By Dr. Maria Cecilia M. Genove
(Note: Delivered at the opening of the 4th 61 Short Film Festival sponsored by the College of Mass Communication, Cultural Affairs Committee, and Societe des Cinephiles.)
Making a film is like taking a long trip. The film voyager or the filmmaker can load up with a full tank and bring a credit card along to ensure completion of the voyage in as short a time as possible. The voyager can also load up with a few liters of gasoline and drive until he runs out of gasoline. He can choose to scrounge around for subsequent liters of gasoline to get to his destination without worrying about how long it takes to complete the voyage.
Completing the film, which is an artwork in itself, is the voyage all artists set out to do, whether one is a painter, a writer, or a filmmaker. The length of the trip, timewise, is a matter of choice depending on the combination of ingredients – inspiration, resources, available gadgets and working materials, personal circumstances like family or emotional disturbances – or, as in the case of student filmmakers whose works of art we viewed and deliberated upon as members of the jury, complying with many other requirements in their numerous subjects in the university.
For the 12 students who have chosen to enroll in Communication 61 (Film Appreciation) being offered by the College of Mass Communication of Silliman University, time is certainly not a luxury. After all, the more time they would have spent to finish the film, the more expensive it might become because of the attendant additional resources entailed. More than anything else, since this is supposed to be the final requirement for these young filmmakers, unnecessarily delaying their respective films would mean a failing grade from their course professor. Either way, they have no recourse but to finish their film, come hell or high water.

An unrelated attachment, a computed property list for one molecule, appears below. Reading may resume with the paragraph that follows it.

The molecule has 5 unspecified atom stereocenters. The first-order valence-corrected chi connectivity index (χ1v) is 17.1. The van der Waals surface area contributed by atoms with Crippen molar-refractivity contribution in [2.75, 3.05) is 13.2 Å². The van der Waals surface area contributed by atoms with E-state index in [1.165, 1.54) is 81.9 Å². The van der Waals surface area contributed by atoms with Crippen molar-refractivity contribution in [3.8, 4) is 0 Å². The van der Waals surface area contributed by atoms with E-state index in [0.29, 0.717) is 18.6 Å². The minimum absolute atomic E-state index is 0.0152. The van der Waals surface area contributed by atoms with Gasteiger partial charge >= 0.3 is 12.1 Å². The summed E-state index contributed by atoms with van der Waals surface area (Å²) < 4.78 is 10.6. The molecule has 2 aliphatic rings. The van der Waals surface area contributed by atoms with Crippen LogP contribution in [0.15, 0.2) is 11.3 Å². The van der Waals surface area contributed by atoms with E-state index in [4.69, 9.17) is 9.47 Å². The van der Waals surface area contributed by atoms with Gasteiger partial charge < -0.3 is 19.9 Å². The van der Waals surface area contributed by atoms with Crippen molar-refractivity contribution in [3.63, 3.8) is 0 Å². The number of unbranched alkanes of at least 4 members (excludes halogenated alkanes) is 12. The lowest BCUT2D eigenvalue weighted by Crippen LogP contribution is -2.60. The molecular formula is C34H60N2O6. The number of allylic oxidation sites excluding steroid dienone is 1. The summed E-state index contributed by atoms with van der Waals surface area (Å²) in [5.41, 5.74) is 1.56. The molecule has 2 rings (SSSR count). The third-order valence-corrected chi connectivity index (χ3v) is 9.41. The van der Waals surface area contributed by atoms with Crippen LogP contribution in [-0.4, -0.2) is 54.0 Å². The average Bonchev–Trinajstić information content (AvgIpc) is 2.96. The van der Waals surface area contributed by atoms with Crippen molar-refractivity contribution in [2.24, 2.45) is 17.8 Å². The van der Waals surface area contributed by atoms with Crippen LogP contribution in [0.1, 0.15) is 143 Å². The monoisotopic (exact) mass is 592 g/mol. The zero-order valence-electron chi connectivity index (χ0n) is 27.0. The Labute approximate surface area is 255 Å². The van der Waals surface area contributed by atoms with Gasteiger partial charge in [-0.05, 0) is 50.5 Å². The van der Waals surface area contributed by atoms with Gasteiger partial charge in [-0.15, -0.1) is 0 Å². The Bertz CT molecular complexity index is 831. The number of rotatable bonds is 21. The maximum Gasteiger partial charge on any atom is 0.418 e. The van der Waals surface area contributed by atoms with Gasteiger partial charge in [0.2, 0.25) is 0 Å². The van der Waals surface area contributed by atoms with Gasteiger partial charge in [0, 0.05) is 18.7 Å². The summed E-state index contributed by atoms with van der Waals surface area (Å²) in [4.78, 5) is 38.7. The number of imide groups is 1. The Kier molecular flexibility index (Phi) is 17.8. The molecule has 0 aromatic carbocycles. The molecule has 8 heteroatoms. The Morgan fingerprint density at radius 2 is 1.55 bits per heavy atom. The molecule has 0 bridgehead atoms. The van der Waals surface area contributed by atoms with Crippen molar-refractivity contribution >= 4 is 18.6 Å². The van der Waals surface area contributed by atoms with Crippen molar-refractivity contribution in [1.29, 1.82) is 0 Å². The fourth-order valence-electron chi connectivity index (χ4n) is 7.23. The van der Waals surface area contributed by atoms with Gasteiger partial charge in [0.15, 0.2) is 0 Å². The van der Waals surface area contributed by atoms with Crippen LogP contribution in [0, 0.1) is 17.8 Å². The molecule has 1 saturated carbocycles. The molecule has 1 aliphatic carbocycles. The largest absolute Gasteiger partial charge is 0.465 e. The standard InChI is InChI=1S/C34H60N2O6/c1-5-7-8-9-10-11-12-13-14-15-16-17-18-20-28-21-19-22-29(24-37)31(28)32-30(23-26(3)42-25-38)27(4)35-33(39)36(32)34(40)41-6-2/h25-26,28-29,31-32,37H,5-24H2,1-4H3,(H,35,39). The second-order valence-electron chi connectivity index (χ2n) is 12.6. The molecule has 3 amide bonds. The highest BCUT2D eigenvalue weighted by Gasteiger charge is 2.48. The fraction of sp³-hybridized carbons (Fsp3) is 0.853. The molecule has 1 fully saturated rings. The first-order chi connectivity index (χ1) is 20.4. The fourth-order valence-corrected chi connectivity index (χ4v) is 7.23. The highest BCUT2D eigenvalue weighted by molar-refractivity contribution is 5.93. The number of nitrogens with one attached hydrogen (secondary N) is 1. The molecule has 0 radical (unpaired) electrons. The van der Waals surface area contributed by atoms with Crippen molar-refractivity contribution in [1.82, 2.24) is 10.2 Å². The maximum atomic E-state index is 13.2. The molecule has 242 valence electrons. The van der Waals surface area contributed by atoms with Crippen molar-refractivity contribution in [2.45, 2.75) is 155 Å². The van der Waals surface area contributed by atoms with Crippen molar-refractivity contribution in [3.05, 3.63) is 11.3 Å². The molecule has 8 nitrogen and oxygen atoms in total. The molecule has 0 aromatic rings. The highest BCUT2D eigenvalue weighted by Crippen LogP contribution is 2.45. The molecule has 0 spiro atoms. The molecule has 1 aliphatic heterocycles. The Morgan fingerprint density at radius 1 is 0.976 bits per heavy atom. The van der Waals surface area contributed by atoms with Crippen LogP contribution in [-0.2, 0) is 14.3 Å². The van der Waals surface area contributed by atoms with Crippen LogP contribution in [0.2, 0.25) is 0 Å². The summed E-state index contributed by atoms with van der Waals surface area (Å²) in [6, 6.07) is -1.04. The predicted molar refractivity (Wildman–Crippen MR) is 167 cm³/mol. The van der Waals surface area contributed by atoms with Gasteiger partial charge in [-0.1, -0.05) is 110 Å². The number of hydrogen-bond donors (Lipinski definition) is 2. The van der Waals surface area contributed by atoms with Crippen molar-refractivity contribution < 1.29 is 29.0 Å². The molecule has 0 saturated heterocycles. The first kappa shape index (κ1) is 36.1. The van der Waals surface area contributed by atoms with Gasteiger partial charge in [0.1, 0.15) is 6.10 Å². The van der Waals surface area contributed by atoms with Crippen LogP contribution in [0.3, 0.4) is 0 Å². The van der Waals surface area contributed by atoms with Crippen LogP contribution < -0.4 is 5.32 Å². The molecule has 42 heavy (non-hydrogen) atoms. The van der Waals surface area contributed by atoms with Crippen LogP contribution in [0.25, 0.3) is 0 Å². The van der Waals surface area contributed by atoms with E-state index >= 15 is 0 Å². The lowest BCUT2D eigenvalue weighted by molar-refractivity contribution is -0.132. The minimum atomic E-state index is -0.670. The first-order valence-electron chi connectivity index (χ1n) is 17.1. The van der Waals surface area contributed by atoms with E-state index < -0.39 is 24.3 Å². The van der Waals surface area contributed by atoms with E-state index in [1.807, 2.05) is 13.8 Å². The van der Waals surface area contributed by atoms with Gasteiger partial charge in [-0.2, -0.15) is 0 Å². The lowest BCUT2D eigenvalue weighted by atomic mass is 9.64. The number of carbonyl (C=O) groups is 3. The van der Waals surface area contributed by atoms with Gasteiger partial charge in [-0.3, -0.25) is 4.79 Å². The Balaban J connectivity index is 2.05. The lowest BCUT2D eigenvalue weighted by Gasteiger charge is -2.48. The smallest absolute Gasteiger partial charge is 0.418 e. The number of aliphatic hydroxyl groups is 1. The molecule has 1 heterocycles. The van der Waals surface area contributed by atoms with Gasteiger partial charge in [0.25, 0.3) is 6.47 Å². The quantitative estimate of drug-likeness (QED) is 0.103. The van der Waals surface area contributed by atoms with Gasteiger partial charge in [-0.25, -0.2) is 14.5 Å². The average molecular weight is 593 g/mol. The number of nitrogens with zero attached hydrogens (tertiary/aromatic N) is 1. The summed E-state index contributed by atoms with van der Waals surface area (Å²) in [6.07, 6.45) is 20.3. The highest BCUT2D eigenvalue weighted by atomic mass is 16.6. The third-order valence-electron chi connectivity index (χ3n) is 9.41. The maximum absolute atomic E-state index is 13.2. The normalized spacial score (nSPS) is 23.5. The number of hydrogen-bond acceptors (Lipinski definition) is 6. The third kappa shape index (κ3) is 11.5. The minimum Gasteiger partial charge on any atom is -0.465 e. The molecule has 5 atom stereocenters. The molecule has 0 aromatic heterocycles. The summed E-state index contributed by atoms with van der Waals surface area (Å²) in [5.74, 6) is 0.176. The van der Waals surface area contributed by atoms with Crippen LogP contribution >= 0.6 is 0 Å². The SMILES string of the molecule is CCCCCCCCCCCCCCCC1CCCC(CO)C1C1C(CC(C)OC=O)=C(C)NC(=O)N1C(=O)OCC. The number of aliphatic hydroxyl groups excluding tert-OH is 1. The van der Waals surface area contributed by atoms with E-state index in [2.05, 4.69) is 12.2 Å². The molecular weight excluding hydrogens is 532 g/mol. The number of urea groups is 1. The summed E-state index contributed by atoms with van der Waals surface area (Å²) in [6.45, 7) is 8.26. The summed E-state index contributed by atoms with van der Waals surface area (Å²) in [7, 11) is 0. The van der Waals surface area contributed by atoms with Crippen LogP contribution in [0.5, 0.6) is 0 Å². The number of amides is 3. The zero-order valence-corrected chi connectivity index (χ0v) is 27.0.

Offhand, it is highly admonished that the more efficient path of time-saving should be the road that should be taken. This is also the usual mode of commercial productions, whether one is doing a Hollywood Cecil B. de Mille film or a Third World box-office hit. It is likewise dictated by the laws of the investment world, where films are mainly a consumer product to be served like McDonald’s hamburgers.
I remembered tuning in to a television interview of award-winning Filipino filmmaker Kidlat Tahimik who said that it takes him usually two, three, or even four years to complete a film. Perhaps because film is the most expensive, most technologically dependent art form, there is a need to some degree of discipline. I don’t think filmmakers can say to themselves – why rush this particular scenario? If I do not finish this film in this life . . . well, it’s only a film, anyway.
Many professionals tell the beginning filmmaker: “You should not take too long to finish a film, because too many changes happen within the individual filmmaker.” This rings true to our young filmmakers that whether they like it or not, finished or unfinished, the films have to be shown at a given time for everyone’s appreciation.
It is my hope then that through these films, amateur as they are, but certainly not amateurish, a glimmer of hope may be discerned for the local film industry. That these artistic endeavors were started four years ago in the College of Mass Communication by multi-awarded Palanca recipient Asst. Prof. Ian Rosales Casocot is something that we consider a feather to our cap.
Film Appreciation as an elective in the College of Mass Communication has, indeed, come a long way. When we took Film Appreciation as an elective way back as a student, we were under the tutelage of the brilliant stage director-theater actor Outstanding Sillimanian Awardee, Amiel Leonardia. At that time, we watched films in the old, rundown Ever Theater along then Alfonso Trece Street (now Perdices Street) with its dilapidated chairs then and the entire theater reeking with a smell that I could no longer imagine today. But, as students, or at least for me at that time, aside from the film that we had to diligently watch and listen to because there were no DVDs then, unless we watch the film all over again and spend another amount of money – what we were more concerned about were the relationships forged inside the theater with our male classmates who were with us. Until today, the Barbra Streisand-Robert Redford movie, “The Way We Were,” has remained a big favorite because of the memories it brings to my mind.
Thus, as the cliché goes, people sat back, relaxed, and truly enjoyed the films painstakingly done by the young filmmakers, sleepless nights and frayed nerves included.
Our sincere appreciation is accorded to those who believe in the power of films as a veritable medium for social change. Truly, the time has finally come for these filmmakers to take us on their journey. Be with us then as we resolve to make more film shorts in the years to come, thereby giving credence to our young talents, the future filmmakers and movers in the country.